SYNOPSIS – In Revelation, faithful saints experience “tribulation,” whereas, the unrepentant undergo “wrath.”
The book of Revelation presents the followers of the “Lamb” exiting the “Great Tribulation,” not through their removal from the earth but because of their perseverance through it. This striking picture is featured in the vision of John in which he saw a vast “innumerable multitude” of men and women from every nation coming out of the “tribulation” to stand triumphantly before the “Lamb” who redeemed them by his sacrificial death – (Revelation 5:6-12, 7:9-17).
From the outset of the book, John identified himself as a “fellow-participant” with the seven churches of Asia “in THE tribulation.” The term “tribulation” occurs five times in Revelation – Each time in relation to believers – NOT to the lost. In other words, “tribulation” is what the churches endure, not the “inhabitants of the earth.” Invariably, in the New Testament, “tribulation” or thlipsis is applied to what disciples of Jesus experienced for the sake of the gospel – (Matthew 13:21, John 16:33, Revelation 1:9, 2:9-10, 7:14).
The idea of the church escaping the “tribulation” by its removal from the earth or other means does not occur in Revelation. Furthermore, it is contrary to the tenor of Scripture and the teachings of Jesus. Suffering for his sake is not something to avoid at all costs; instead, it is a cause for rejoicing when it occurs for his sake – (Matthew 5:10-12).
The summons to persevere through “tribulation” is at the heart of the book of Revelation. For example, John describes himself as a “fellow-participant in the Tribulation and kingdom and endurance in Jesus.” Here, “tribulation” has a definite article or “the,” which signifies something known and identifiable. It was not “a” but “the tribulation.” That is to say, in his exile on the isle of Patmos, John was participating in the same “tribulation” as the seven churches of Asia.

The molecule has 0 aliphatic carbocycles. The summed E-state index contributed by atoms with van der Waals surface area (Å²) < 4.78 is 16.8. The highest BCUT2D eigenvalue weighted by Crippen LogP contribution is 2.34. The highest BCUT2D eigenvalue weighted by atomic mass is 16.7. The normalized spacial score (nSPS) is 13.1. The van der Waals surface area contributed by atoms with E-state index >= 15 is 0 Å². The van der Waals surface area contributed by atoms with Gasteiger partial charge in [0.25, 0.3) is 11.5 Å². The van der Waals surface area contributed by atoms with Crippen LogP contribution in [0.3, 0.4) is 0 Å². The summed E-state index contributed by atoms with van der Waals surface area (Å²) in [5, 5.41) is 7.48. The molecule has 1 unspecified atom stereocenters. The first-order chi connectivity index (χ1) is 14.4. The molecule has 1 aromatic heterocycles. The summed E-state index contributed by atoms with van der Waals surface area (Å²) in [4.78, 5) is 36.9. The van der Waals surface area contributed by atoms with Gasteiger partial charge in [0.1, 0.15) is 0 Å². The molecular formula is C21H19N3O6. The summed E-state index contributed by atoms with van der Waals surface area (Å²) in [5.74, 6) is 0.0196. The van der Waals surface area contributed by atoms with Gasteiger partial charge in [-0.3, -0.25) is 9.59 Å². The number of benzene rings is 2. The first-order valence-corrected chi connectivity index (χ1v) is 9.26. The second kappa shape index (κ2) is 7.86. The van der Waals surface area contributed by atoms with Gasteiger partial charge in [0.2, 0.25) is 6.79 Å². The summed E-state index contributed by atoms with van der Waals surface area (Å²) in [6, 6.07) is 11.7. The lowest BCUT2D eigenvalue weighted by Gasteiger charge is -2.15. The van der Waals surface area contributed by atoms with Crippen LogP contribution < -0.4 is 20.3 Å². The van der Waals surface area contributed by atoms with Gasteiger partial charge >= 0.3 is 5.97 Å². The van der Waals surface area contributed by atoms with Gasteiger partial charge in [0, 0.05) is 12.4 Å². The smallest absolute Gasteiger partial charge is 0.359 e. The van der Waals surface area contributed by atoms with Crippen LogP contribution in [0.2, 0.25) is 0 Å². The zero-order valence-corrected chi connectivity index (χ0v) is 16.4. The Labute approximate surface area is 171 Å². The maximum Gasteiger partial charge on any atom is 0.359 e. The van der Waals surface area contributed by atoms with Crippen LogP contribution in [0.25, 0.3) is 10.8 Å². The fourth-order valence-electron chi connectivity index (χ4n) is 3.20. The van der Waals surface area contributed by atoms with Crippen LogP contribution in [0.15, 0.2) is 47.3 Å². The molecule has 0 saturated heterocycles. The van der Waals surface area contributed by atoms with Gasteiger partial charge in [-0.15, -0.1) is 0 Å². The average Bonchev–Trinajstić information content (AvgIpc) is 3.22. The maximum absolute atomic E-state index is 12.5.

In the Greek sentence, the one definite article modifies all three nouns – Tribulation, Kingdom, Endurance – Each noun represents a different aspect of the same reality – To be “in Jesus” is to suffer for his kingdom. John found himself exiled “because of the word of God and the testimony of Jesus Christ.” To suffer for the kingdom is what it means to reign with Christ. “Endurance” or hupomoné occurs six more times in the book, and always linked to believers who persevere in their testimony. For example:
- (Revelation 2:2-3) – “I know your works and your labor, and your endurance…And have borne and have endurance.”
- (Revelation 2:19) – “I know your works, and charity, and service, and faith, and your endurance.”
- (Revelation 3:10) – “Because thou hast kept the word of my endurance, I also will keep thee from the hour of trial.”
- (Revelation 13:10) – “He who is for captivity into captivity goes; he to be killed with sword must with sword be killed. Here is the endurance and the faith of the saints.”
- (Revelation 14:12-13) – “Here is the endurance of the saints: here are they that keep the commandments of God, and the faith of Jesus.”
Persecution is not something to fear – Instead, perseverance in it is how the “saints” overcome and inherit the promises given by Jesus at the end of each of the seven letters to the churches. Nowhere in the bookdoes Satan or his agents wage war against other nation-states. Instead, he attacks the saints who have the “testimony of Jesus,” the men and women who “follow the Lamb wherever he goes” – (Revelation 2:9-10).
The “saints” are summoned “to be faithful unto death” in persecution and tribulation. They are to endure suffering faithfully even when doing so means their death. It is faithfulness in tribulation that results in their receiving the “crown of life” and the avoidance of the “second death.”
Faithful saints endure the “great tribulation,” a period during which followers of the “Lamb” are tried but also overcome the “Beast” by means of heir faithful “testimony.” After overcoming through the Tribulation, they will “stand before the Throne and the Lamb” in the New Creation. Although redeemed by the “Lamb,” nevertheless, they must remain faithful through the “great tribulation” – (Revelation 7:9-17).
In contrast, while the “saints” experience “tribulation,” the unrepentant “inhabitants of the earth” undergo “wrath.” Those who follow the “Lamb” are delivered from this final “wrath” – The “second death.” The book of Revelation nowhere equates “tribulation” with “wrath.” In the end, believers overcome the “Dragonby the blood of the Lamb, the word of their testimony, and because they love not their lives EVEN UNTO DEATH” – (Revelation 12:11).